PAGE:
movie

The Last Unicorn (1982)

Animation history is full of odd twists and turns and weird connections but one of the weirdest is that you can trace a direct line between this:

And this:

Rankin Bass is most famous for its stop motion Christmas specials but from the late sixties onwards they dabbled in feature length traditional animation. The Rankin Bass filmography is like an unfinished rollercoaster, a madcap frenzy of highs and lows before it all ends in the bloody, limb mangling, fiery catastrophe of 1999’s The King and I.

Ugh. Yeah. Probably. Some day.

But they did produce what is, by fairly solid consensus, a true classic with 1982’s The Last Unicorn, based on Peter S. Beagle’s book of the same name. While Rankin/Bass produced the film, the grunt work was actually farmed out to a Japanese company called Topcraft who’d later be hired by Hayao Miyazaki to animate Nausicaa of the Valley of the Wind and the rest is history.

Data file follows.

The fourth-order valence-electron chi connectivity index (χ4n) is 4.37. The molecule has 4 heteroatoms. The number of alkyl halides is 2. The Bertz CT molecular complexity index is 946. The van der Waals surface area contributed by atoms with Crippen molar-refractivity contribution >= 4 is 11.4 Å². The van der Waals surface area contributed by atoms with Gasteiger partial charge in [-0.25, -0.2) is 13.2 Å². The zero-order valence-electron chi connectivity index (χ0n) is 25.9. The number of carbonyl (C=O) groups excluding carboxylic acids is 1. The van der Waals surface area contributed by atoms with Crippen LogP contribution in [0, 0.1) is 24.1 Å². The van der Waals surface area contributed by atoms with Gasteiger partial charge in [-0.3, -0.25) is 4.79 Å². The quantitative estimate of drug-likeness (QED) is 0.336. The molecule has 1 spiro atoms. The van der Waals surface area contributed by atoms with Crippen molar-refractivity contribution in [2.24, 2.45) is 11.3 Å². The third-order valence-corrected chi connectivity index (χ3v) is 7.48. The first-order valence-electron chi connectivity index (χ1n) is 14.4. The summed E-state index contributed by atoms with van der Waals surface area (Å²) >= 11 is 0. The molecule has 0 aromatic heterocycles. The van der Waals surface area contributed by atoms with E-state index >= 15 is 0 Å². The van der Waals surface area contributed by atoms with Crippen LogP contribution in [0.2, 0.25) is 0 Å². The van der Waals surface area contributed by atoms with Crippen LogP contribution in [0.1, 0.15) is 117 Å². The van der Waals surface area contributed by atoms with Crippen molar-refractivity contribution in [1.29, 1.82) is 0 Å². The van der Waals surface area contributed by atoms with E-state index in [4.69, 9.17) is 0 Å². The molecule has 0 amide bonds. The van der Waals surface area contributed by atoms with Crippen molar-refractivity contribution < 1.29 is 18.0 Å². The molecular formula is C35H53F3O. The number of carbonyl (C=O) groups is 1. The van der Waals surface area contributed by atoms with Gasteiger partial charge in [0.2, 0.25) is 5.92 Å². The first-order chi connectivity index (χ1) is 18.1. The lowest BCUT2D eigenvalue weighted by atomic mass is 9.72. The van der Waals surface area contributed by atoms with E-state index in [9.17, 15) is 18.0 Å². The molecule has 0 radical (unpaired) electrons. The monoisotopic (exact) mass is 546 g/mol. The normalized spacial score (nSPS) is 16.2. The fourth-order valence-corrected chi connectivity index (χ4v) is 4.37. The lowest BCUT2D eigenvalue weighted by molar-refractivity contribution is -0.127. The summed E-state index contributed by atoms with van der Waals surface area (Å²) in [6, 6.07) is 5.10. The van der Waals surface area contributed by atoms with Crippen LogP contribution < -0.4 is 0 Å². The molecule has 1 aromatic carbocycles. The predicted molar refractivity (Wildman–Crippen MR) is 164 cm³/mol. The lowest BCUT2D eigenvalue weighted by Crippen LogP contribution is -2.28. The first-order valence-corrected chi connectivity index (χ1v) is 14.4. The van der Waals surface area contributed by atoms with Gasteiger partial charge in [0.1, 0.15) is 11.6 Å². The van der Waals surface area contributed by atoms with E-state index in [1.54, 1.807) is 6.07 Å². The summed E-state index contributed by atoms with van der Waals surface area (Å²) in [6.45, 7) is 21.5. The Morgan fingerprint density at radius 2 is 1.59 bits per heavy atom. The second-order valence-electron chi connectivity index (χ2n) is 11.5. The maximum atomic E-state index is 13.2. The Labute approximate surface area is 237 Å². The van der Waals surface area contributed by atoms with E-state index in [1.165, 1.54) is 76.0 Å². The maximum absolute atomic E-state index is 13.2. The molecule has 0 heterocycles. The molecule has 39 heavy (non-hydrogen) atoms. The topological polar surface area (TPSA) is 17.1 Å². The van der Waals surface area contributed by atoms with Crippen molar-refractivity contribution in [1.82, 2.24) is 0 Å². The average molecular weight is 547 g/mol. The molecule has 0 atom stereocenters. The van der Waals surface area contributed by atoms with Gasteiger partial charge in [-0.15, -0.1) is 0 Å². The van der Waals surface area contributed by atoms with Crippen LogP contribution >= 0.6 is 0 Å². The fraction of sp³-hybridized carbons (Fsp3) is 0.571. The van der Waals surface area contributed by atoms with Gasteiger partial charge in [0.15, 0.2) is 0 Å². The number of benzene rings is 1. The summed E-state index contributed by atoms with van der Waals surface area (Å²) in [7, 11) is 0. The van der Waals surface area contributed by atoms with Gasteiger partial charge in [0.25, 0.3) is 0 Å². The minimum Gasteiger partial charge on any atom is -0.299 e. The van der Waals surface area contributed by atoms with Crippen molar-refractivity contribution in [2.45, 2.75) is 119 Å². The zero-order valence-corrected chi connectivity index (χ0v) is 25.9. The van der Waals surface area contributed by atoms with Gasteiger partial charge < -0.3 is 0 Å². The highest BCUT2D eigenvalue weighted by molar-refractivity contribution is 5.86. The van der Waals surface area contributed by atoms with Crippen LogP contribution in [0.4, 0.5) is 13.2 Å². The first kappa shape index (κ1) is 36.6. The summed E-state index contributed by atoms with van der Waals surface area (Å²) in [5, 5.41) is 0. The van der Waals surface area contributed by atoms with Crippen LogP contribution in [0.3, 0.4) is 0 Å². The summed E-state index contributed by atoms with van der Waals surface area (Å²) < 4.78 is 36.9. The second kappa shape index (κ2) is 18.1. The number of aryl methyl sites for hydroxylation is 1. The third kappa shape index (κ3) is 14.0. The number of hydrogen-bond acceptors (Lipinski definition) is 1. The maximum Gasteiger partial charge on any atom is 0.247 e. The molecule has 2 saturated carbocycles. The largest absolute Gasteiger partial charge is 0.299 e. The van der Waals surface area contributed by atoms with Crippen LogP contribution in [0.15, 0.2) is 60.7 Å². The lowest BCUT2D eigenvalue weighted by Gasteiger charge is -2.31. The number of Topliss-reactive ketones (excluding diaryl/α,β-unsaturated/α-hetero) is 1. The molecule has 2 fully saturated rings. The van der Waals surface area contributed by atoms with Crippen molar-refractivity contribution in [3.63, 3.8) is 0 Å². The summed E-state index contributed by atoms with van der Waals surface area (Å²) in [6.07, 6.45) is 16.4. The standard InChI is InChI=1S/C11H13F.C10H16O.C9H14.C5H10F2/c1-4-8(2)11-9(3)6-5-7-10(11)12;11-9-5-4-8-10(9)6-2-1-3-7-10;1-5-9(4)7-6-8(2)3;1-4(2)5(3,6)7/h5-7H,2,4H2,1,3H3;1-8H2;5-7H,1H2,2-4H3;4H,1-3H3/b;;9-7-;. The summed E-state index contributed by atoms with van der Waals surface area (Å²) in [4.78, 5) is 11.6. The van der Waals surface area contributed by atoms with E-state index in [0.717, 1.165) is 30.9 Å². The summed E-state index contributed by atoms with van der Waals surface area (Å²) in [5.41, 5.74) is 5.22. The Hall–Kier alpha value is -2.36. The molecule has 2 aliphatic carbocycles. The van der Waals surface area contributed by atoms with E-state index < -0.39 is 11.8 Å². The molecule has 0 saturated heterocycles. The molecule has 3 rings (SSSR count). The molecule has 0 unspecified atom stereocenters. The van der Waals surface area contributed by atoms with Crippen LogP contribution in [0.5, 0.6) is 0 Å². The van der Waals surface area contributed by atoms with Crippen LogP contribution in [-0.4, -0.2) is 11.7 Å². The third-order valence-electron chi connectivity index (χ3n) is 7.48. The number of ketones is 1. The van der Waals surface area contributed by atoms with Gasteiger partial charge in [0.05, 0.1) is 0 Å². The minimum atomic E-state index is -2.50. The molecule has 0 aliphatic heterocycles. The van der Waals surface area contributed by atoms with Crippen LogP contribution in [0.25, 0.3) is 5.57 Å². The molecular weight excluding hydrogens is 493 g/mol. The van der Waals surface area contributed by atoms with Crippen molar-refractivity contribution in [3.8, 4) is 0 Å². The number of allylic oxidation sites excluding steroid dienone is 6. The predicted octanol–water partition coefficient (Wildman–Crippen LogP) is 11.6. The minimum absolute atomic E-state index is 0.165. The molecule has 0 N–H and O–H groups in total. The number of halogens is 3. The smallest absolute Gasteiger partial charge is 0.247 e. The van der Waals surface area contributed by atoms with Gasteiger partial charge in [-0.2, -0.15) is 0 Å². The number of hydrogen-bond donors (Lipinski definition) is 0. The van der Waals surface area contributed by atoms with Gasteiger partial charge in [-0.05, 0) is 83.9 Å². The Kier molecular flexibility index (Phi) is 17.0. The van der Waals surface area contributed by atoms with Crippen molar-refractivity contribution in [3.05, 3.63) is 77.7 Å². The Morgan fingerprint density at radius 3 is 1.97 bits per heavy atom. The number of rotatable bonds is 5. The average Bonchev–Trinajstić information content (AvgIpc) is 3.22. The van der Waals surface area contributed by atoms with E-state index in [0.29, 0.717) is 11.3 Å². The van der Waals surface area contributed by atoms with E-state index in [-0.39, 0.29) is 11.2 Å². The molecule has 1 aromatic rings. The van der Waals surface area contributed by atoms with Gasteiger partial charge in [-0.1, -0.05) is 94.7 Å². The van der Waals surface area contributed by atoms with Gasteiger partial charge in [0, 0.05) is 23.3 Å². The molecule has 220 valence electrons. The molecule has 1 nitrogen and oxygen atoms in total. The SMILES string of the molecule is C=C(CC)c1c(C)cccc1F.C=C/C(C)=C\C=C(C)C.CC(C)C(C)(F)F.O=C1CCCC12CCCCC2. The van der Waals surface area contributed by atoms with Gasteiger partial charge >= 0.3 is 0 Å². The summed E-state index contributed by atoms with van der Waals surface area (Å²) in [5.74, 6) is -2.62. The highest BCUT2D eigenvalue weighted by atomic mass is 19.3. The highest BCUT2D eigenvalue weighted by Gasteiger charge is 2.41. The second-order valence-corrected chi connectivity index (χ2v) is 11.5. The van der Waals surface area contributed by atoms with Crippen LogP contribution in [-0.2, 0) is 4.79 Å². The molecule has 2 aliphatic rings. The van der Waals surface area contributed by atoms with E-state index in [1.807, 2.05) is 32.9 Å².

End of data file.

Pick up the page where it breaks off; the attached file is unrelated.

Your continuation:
I get the feeling this movie was a much bigger deal in the States than it was in Ireland. I never saw it growing up, and I don’t remember anyone talking about it. But that pedigree alone was enough to make me curious.

Let’s take a look.

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Disney (Re)Reviews with the Unshaved Mouse#1: Snow White

I know, I know.

“What’s the point of this Mouse?” I hear you cry. Your feelings about this are probably the same as mine towards the Beauty and the Beast reboot; All questions of quality aside, who asked for this and why does it need to exist? Why do another review of Snow White when there are so many fantastic/terrible movies I haven’t had a chance to savour/suffer for your amusement/amusement? Well, a couple of reasons. Firstly, a confession.

When I initially reviewed Snow White back in 2012, I hadn’t seen it in literally years and I based my review on memories as faded and unreliable as an old VHS tape. I’m sorry, I was young, I was reckless. Mea Culpa. Second, oh my God, FUCK 2012 Mouse.

“Hey, listen man…”

“FUCK YOU!”